The U.S. Department of Labor has awarded $18.65 million in grants to combat human trafficking around the world, Labor Secretary Elaine Chao announced.
The amount includes $3.75 million to implement anti-trafficking projects in Brazil, Cambodia, Moldova and Sierra Leone, and $14.9 million to fight child-labor trafficking in Africa, Latin America, the Caribbean, Asia and the Pacific.
The grants will fund projects that provide employment services to adults who have been trafficked into forced labor and to women at risk of being trafficked. Projects also will support communities by improving schools and providing education, shelter and counseling to children who have been trafficked or who are at risk, and income-generating opportunities for their parents, the release said.
Grant funds will be used to work with national and local governments to improve law enforcement, map trafficking routes and implement public awareness campaigns, according to the release.
The grant recipients are Catholic Relief Services, Winrock International and The Hagar Project.
The projects to prevent human trafficking are being funded as part of President Bush's international Combating Trafficking in Persons initiative. In Brazil, Catholic Relief Services will provide employment services and income-generating activities for adults, mostly agricultural workers, who have been trafficked into forced labor. In addition, it will work with the national and local governments to improve law enforcement, map trafficking routes, and implement public awareness campaigns and adult education programs. Catholic Relief Services will also work in Moldova to enhance legitimate employment opportunities and related services.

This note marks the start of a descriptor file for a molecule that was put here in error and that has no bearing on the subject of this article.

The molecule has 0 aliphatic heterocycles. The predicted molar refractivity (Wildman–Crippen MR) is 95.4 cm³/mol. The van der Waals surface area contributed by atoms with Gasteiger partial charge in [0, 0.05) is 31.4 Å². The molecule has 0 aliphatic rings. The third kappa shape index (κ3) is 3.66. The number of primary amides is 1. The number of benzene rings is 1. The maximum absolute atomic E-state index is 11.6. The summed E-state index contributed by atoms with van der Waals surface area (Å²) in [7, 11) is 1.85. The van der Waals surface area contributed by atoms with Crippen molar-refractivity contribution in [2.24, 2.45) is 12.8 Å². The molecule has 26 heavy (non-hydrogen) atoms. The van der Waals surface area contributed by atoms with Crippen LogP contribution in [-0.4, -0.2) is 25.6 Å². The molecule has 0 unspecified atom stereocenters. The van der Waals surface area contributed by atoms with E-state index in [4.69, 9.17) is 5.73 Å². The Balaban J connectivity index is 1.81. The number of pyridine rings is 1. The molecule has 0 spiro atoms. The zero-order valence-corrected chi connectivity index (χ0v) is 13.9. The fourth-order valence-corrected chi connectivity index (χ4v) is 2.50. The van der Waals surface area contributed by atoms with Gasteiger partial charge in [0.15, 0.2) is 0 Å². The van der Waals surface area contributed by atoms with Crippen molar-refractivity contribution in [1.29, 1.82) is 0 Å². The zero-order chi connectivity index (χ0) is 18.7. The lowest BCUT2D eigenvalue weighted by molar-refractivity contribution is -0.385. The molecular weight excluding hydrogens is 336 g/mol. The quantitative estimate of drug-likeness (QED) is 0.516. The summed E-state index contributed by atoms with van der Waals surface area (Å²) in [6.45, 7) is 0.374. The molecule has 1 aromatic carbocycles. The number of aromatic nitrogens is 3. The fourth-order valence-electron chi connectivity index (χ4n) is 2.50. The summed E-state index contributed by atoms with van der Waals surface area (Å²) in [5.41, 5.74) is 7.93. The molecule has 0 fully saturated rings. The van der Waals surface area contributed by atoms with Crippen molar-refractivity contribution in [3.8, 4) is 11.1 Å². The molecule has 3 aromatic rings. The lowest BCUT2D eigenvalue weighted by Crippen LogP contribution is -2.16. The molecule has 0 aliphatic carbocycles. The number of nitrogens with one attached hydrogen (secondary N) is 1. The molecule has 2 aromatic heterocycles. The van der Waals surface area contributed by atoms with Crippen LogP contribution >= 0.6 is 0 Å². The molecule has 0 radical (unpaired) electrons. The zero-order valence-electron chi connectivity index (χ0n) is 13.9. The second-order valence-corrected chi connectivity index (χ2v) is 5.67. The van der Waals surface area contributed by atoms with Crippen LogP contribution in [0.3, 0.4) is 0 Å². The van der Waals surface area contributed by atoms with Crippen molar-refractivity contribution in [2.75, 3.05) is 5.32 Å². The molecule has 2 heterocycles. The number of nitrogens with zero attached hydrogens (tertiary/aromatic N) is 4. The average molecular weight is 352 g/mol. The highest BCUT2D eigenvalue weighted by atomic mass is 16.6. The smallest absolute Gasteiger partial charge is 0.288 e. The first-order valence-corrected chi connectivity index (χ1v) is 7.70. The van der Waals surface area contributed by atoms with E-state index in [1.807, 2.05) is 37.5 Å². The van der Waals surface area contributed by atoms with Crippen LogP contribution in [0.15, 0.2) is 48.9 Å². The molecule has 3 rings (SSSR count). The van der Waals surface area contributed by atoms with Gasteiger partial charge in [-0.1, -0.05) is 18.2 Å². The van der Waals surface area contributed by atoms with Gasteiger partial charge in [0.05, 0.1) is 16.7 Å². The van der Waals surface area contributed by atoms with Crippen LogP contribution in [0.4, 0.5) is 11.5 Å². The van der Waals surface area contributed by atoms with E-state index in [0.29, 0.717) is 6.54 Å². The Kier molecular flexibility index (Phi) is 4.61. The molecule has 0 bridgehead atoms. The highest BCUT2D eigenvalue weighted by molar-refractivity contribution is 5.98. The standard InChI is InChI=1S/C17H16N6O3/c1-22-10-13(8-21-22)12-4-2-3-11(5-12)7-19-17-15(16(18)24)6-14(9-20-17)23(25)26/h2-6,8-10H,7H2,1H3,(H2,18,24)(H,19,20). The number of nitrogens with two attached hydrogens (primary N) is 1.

In Cambodia, the department will work with The Hagar Project to develop alternative livelihoods as well as an employment program targeted at former trafficking victims and at-risk women.
In Sierra Leone, Winrock International will support community and faith-based organizations in combating child trafficking by improving schools and providing shelter, counseling, education and skills training.
An additional $14.9 million to combat trafficking of children will support projects in the Dominican Republic, South America, Indonesia and in the sub-region of West and Central Africa. These efforts will provide direct assistance to children who either have been trafficked or who are at risk of being trafficked. Among the services to be provided are education and training opportunities for children and income generating opportunities for their parents as a means of reducing the risk that children will be trafficked. These projects will also seek to build local capacity in the targeted countries for confronting the problem of trafficking, one of the worst forms of child labor as identified by ILO Convention 182.
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